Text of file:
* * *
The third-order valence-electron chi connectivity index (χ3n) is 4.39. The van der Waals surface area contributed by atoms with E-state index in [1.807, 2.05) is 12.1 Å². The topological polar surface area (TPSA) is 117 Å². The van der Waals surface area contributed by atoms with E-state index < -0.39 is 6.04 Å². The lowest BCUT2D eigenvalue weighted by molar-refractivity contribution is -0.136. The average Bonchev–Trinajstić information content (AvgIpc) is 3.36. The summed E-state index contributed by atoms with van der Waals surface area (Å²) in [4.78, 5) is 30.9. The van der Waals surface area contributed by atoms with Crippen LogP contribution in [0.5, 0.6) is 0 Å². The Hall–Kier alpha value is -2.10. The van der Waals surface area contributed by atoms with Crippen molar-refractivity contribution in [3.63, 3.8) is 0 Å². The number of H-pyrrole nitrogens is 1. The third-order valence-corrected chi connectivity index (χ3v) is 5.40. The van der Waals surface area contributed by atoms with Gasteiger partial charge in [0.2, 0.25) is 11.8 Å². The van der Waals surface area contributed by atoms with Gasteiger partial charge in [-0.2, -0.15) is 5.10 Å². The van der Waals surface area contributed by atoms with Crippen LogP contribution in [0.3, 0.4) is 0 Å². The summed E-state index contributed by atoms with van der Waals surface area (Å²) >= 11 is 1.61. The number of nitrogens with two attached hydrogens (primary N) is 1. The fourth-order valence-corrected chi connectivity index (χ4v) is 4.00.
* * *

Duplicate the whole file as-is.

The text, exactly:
The third-order valence-electron chi connectivity index (χ3n) is 4.39. The van der Waals surface area contributed by atoms with E-state index in [1.807, 2.05) is 12.1 Å². The topological polar surface area (TPSA) is 117 Å². The van der Waals surface area contributed by atoms with E-state index < -0.39 is 6.04 Å². The lowest BCUT2D eigenvalue weighted by molar-refractivity contribution is -0.136. The average Bonchev–Trinajstić information content (AvgIpc) is 3.36. The summed E-state index contributed by atoms with van der Waals surface area (Å²) in [4.78, 5) is 30.9. The van der Waals surface area contributed by atoms with Crippen LogP contribution in [0.5, 0.6) is 0 Å². The Hall–Kier alpha value is -2.10. The van der Waals surface area contributed by atoms with Crippen molar-refractivity contribution in [3.63, 3.8) is 0 Å². The number of H-pyrrole nitrogens is 1. The third-order valence-corrected chi connectivity index (χ3v) is 5.40. The van der Waals surface area contributed by atoms with Gasteiger partial charge in [0.2, 0.25) is 11.8 Å². The van der Waals surface area contributed by atoms with Gasteiger partial charge in [-0.2, -0.15) is 5.10 Å². The van der Waals surface area contributed by atoms with Crippen LogP contribution in [0.3, 0.4) is 0 Å². The summed E-state index contributed by atoms with van der Waals surface area (Å²) >= 11 is 1.61. The number of nitrogens with two attached hydrogens (primary N) is 1. The fourth-order valence-corrected chi connectivity index (χ4v) is 4.00.